CHRISTMAS OFFER Subscribe to Country Smallholding today CLICK HERE

Get happy hens – and eggs to die for

PUBLISHED: 11:31 23 February 2015 | UPDATED: 11:31 23 February 2015

A happy hen

A happy hen


Feeding advice from Philip Lee-Woolf of Legbars of Broadway

With a single bird producing up to 18kg of eggs per annum, and over 65 million tonnes of eggs produced worldwide - the amazing hen takes efficiency and productivity to the extreme. To top this, every egg is packed with enough vitamins, minerals and protein to provide a healthy meal for one person. Do we take all this for granted? Extreme productivity comes at a price - if the nutritional requirements and lifestyle are not fully catered for, the bird and egg quality will both suffer.

There are lots of excellent quality layers feeds available, and this should form the major part of the diet, available at all times of day, but things can go wrong after manufacture, so always check the ‘use by date’ before opening. Most suppliers apply a three month date, but some micro nutrients can start to deteriorate soon after manufacture, so use feed as fresh as possible. Always inspect for signs of mildew, or a flat or musty odour, rather than a rich fresh aroma, and return to the retailer, if in doubt.

Laying hens, should be seen as athletes, with strong, firm muscles, the minimum of surplus fat (inside and out), boundless energy, and endless vigour. One of the greatest threats to these feathered athletes, are over-indulgent owners who fill their pets with starchy, fatty treats - much better to offer something healthy, like a whole cabbage. If your hen eats 130g of feed a day, every gram of junk food will displace the same weight, or more, of a healthy, well balanced layers ration.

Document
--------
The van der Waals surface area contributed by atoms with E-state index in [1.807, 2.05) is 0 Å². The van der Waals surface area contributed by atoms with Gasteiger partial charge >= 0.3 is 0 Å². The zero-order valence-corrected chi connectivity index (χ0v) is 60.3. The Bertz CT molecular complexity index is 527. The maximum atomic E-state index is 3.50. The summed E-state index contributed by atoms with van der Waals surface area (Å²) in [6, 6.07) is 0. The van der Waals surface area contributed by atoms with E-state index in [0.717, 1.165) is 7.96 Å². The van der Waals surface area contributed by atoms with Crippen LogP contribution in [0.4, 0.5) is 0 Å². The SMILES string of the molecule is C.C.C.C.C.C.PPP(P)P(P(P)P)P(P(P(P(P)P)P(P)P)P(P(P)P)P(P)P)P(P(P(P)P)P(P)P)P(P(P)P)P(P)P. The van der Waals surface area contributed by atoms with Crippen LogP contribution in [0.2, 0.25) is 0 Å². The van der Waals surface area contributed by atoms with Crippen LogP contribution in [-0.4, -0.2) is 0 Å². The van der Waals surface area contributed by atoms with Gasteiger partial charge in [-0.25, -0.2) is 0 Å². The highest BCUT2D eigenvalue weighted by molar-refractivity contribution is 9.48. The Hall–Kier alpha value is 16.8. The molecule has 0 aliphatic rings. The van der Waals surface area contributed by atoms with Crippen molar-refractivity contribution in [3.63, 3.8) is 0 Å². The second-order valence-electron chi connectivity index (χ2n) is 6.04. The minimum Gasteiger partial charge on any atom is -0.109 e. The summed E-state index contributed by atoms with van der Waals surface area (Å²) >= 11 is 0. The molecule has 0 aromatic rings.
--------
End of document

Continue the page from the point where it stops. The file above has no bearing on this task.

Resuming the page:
However, good feeding should never be viewed in isolation, a truly free range hen will spend most of her waking hours on the move, foraging, dust bathing, walking and running. Given freedom, she’ll plan her own fitness programme, and top up with a healthy mix of insects, worms and vegetable matter from the garden. The result – a happy hen, and eggs to die for!

For more information, visit:


Welcome , please leave your message below.

Optional - JPG files only
Optional - MP3 files only
Optional - 3GP, AVI, MOV, MPG or WMV files

Please log in to leave a comment and share your views with other Country Smallholding visitors.

We enable people to post comments with the aim of encouraging open debate.

Only people who register and sign up to our terms and conditions can post comments. These terms and conditions explain our house rules and legal guidelines.

Comments are not edited by Country Smallholding staff prior to publication but may be automatically filtered.

If you have a complaint about a comment please contact us by clicking on the Report This Comment button next to the comment.

Not a member yet?

Register to create your own unique Country Smallholding account for free.

Signing up is free, quick and easy and offers you the chance to add comments, personalise the site with local information picked just for you, and more.

Sign up now

Most Read

Newsletter Sign Up

Country Smallholding monthly newsletter
Sign up to receive our regular email newsletter

Our Privacy Policy

This Year’s Shows

Country Smallholding cover image

Don’t miss our comprehensive guide to rural events

Find out more

Like us on Facebook

Follow us on Twitter